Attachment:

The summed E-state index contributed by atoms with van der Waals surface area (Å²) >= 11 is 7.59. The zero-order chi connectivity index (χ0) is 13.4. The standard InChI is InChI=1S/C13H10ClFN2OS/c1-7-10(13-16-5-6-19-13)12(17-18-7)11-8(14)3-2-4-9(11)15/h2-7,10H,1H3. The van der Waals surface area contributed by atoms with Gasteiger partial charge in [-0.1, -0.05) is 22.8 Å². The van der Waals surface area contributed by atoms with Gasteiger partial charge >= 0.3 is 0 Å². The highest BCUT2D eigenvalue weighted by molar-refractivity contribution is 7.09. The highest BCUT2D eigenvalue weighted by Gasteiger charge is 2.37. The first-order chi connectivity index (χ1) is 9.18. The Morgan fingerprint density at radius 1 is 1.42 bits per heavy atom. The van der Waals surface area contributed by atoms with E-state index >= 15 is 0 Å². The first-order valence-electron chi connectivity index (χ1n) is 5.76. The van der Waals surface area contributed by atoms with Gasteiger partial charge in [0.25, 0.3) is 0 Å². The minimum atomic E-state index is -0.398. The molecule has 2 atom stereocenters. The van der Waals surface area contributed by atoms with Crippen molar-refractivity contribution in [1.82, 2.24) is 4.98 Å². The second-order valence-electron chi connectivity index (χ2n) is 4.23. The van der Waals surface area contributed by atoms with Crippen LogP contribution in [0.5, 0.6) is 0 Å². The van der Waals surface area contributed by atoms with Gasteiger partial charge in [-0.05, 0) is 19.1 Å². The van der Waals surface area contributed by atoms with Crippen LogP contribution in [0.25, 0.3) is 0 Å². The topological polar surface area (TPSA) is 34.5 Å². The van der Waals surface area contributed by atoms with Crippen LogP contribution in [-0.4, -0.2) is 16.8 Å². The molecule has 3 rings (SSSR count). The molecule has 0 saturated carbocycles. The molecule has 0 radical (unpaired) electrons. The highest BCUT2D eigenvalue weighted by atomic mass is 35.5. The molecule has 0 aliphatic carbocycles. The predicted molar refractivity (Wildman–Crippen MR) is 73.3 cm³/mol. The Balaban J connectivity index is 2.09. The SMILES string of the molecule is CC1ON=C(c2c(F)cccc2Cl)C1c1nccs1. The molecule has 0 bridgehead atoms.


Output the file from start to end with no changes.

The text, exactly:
The summed E-state index contributed by atoms with van der Waals surface area (Å²) >= 11 is 7.59. The zero-order chi connectivity index (χ0) is 13.4. The standard InChI is InChI=1S/C13H10ClFN2OS/c1-7-10(13-16-5-6-19-13)12(17-18-7)11-8(14)3-2-4-9(11)15/h2-7,10H,1H3. The van der Waals surface area contributed by atoms with Gasteiger partial charge in [-0.1, -0.05) is 22.8 Å². The van der Waals surface area contributed by atoms with Gasteiger partial charge >= 0.3 is 0 Å². The highest BCUT2D eigenvalue weighted by molar-refractivity contribution is 7.09. The highest BCUT2D eigenvalue weighted by Gasteiger charge is 2.37. The first-order chi connectivity index (χ1) is 9.18. The Morgan fingerprint density at radius 1 is 1.42 bits per heavy atom. The van der Waals surface area contributed by atoms with E-state index >= 15 is 0 Å². The first-order valence-electron chi connectivity index (χ1n) is 5.76. The van der Waals surface area contributed by atoms with Gasteiger partial charge in [0.25, 0.3) is 0 Å². The minimum atomic E-state index is -0.398. The molecule has 2 atom stereocenters. The van der Waals surface area contributed by atoms with Crippen molar-refractivity contribution in [1.82, 2.24) is 4.98 Å². The second-order valence-electron chi connectivity index (χ2n) is 4.23. The van der Waals surface area contributed by atoms with Crippen LogP contribution in [0.5, 0.6) is 0 Å². The van der Waals surface area contributed by atoms with Gasteiger partial charge in [-0.05, 0) is 19.1 Å². The van der Waals surface area contributed by atoms with Crippen LogP contribution in [0.25, 0.3) is 0 Å². The topological polar surface area (TPSA) is 34.5 Å². The van der Waals surface area contributed by atoms with Crippen LogP contribution in [-0.4, -0.2) is 16.8 Å². The molecule has 3 rings (SSSR count). The molecule has 0 saturated carbocycles. The molecule has 0 radical (unpaired) electrons. The highest BCUT2D eigenvalue weighted by atomic mass is 35.5. The molecule has 0 aliphatic carbocycles. The predicted molar refractivity (Wildman–Crippen MR) is 73.3 cm³/mol. The Balaban J connectivity index is 2.09. The SMILES string of the molecule is CC1ON=C(c2c(F)cccc2Cl)C1c1nccs1. The molecule has 0 bridgehead atoms.